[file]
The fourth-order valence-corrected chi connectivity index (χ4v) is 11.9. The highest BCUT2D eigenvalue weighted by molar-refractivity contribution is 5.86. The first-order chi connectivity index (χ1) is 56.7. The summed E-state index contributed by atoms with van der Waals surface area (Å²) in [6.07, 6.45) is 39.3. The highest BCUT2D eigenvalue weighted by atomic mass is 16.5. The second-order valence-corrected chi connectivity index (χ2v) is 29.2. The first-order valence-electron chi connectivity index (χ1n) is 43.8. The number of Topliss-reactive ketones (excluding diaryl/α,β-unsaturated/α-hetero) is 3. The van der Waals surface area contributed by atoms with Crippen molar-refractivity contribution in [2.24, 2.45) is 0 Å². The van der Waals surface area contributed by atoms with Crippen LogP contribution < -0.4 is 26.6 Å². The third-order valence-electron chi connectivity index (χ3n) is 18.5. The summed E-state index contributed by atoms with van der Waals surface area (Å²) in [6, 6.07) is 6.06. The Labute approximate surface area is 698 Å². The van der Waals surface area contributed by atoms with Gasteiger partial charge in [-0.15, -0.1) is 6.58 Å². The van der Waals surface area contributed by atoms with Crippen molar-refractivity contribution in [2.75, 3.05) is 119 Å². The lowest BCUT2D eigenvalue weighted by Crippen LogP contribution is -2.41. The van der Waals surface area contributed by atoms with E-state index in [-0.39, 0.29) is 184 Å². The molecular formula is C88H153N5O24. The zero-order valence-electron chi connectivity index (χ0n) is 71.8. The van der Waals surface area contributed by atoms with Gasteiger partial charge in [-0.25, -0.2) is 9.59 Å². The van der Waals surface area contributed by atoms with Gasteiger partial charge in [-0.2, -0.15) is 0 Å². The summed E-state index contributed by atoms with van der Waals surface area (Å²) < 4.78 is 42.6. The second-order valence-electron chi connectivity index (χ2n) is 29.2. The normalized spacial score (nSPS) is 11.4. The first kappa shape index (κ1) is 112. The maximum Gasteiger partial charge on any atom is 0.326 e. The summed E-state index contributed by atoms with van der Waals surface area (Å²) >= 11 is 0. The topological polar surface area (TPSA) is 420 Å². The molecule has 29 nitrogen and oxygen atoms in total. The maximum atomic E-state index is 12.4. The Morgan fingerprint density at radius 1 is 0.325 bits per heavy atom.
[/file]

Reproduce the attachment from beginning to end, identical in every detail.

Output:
The fourth-order valence-corrected chi connectivity index (χ4v) is 11.9. The highest BCUT2D eigenvalue weighted by molar-refractivity contribution is 5.86. The first-order chi connectivity index (χ1) is 56.7. The summed E-state index contributed by atoms with van der Waals surface area (Å²) in [6.07, 6.45) is 39.3. The highest BCUT2D eigenvalue weighted by atomic mass is 16.5. The second-order valence-corrected chi connectivity index (χ2v) is 29.2. The first-order valence-electron chi connectivity index (χ1n) is 43.8. The number of Topliss-reactive ketones (excluding diaryl/α,β-unsaturated/α-hetero) is 3. The van der Waals surface area contributed by atoms with Crippen molar-refractivity contribution in [2.24, 2.45) is 0 Å². The van der Waals surface area contributed by atoms with Crippen LogP contribution < -0.4 is 26.6 Å². The third-order valence-electron chi connectivity index (χ3n) is 18.5. The summed E-state index contributed by atoms with van der Waals surface area (Å²) in [6, 6.07) is 6.06. The Labute approximate surface area is 698 Å². The van der Waals surface area contributed by atoms with Gasteiger partial charge in [-0.15, -0.1) is 6.58 Å². The van der Waals surface area contributed by atoms with Crippen molar-refractivity contribution in [2.75, 3.05) is 119 Å². The lowest BCUT2D eigenvalue weighted by Crippen LogP contribution is -2.41. The van der Waals surface area contributed by atoms with E-state index in [-0.39, 0.29) is 184 Å². The molecular formula is C88H153N5O24. The zero-order valence-electron chi connectivity index (χ0n) is 71.8. The van der Waals surface area contributed by atoms with Gasteiger partial charge in [-0.25, -0.2) is 9.59 Å². The van der Waals surface area contributed by atoms with Gasteiger partial charge in [-0.2, -0.15) is 0 Å². The summed E-state index contributed by atoms with van der Waals surface area (Å²) < 4.78 is 42.6. The second-order valence-electron chi connectivity index (χ2n) is 29.2. The normalized spacial score (nSPS) is 11.4. The first kappa shape index (κ1) is 112. The maximum Gasteiger partial charge on any atom is 0.326 e. The summed E-state index contributed by atoms with van der Waals surface area (Å²) >= 11 is 0. The topological polar surface area (TPSA) is 420 Å². The molecule has 29 nitrogen and oxygen atoms in total. The maximum atomic E-state index is 12.4. The Morgan fingerprint density at radius 1 is 0.325 bits per heavy atom.